Lee Krasner

Gothic Landscape


Lee Krasner 1908–1984
Oil paint on canvas
Support: 1768 × 2378 mm
frame: 1784 × 2391 × 52 mm
Purchased 1981

Display caption

Although this is an abstract painting, the thick vertical lines that dominate its centre can be seen as trees, with thick knotted roots at their base. It was probably this that led Krasner to call the painting Gothic Landscape, several years after completing it. Krasner was married to the artist Jackson Pollock. Gothic Landscape was made in the years following his death from a car crash in 1956. It belongs to a series of large canvases whose violent and expressive gestural brushstrokes can be read as a reflection of her grief.

Gallery label, August 2019

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Catalogue entry


Not inscribed
Oil on cotton duck, 69 1/4 × 93 1/2 (176.8 × 237.8)
Purchased from the Pace Gallery (Grant-in-Aid) 1981
Exh: Lee Krasner Paintings 1959–62, Pace Gallery, New York, February–March 1979 (works not numbered, repr.in colour)
Lit: Barbara Cavaliere, ‘An Interview with Lee Krasner’, Flash Art, no.94–5, January–February 1980, pp.14–16

Lee Krasner's ‘Gothic Landscape’ was not included in the exhibition of works of a similar date at the Howard Wise Gallery, New York, in March 1962 because, although it was part of the series shown there, it was then still unfinished.

The series was begun in East Hampton in daylight (the conditions Krasner preferred) in Jackson Pollock's studio which she had used since 1957, but completed in artificial light in New York. Krasner was under great personal strain at the time; her mother had recently died, and she felt that a bitter argument with the influential critic Clement Greenberg had thrust her ‘back into the wilderness’. She suffered from insomnia and began to paint at night, using a much reduced palette. (The umber has been nicknamed Ahab-brown-the colour of the Pollocks' poodle).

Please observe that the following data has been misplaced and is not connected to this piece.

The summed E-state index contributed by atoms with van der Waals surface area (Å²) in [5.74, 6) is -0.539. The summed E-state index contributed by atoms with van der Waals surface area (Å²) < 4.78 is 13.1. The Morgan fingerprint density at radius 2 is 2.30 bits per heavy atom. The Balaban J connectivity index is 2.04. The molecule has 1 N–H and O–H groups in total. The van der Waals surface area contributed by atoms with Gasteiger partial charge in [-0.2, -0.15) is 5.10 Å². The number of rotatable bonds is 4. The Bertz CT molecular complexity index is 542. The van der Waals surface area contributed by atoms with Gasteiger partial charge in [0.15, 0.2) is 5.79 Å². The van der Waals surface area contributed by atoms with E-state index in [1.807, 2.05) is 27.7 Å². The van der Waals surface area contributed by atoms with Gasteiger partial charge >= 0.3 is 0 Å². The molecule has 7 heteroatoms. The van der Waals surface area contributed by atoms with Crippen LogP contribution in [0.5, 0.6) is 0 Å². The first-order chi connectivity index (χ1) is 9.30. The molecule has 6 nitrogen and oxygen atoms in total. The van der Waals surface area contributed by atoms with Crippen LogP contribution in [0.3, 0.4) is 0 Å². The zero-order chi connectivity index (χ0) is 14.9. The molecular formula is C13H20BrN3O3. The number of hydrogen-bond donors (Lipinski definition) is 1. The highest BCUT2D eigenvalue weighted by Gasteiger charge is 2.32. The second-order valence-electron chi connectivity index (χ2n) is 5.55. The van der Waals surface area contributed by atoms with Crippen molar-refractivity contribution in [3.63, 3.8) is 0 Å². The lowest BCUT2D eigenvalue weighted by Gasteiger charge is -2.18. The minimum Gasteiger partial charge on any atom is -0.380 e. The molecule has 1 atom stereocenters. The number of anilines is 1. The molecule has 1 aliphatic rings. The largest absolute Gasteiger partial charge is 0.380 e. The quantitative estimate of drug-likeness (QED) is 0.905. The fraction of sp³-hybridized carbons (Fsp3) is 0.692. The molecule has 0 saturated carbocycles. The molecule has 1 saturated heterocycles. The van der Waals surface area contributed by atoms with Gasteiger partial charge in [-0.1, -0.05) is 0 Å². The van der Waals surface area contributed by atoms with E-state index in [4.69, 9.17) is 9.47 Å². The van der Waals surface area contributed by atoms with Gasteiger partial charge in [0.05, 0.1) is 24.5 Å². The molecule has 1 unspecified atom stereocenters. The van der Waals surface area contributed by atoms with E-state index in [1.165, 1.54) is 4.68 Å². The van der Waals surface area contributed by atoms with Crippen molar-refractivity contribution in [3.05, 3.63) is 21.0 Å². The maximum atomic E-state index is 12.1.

In an interview with Richard Howard published in the catalogue of her 1979 Pace Gallery exhibition, Krasner referred to this period of torment and the release she achieved through the large paintings with their expressive, violent brushstrokes. She is quoted as saying: ‘There's no question that this work was a turning point of sorts for me and that there was a great deal behind it ...One wants to extend the outer limits rather than close off; to expand rather than work in a restricted area’.

She told the compiler on 5 April 1982 that she acknowledged nature as a prime source of inspiration for these paintings, and pointed out that the trees in the background of her ‘Self-Portrait’ of c.1930 (oil on linen, 30 7/8 × 25 5/8in.) are similar in form to the shapes in this painting.

The title of this work (like those of the others in this series) was decided by Krasner, Richard Howard and Sandy Friedman in discussion; the artist recalled that this work was not titled until 1978 when it was shown at the Pace Gallery.

Published in:
The Tate Gallery 1980-82: Illustrated Catalogue of Acquisitions, London 1984

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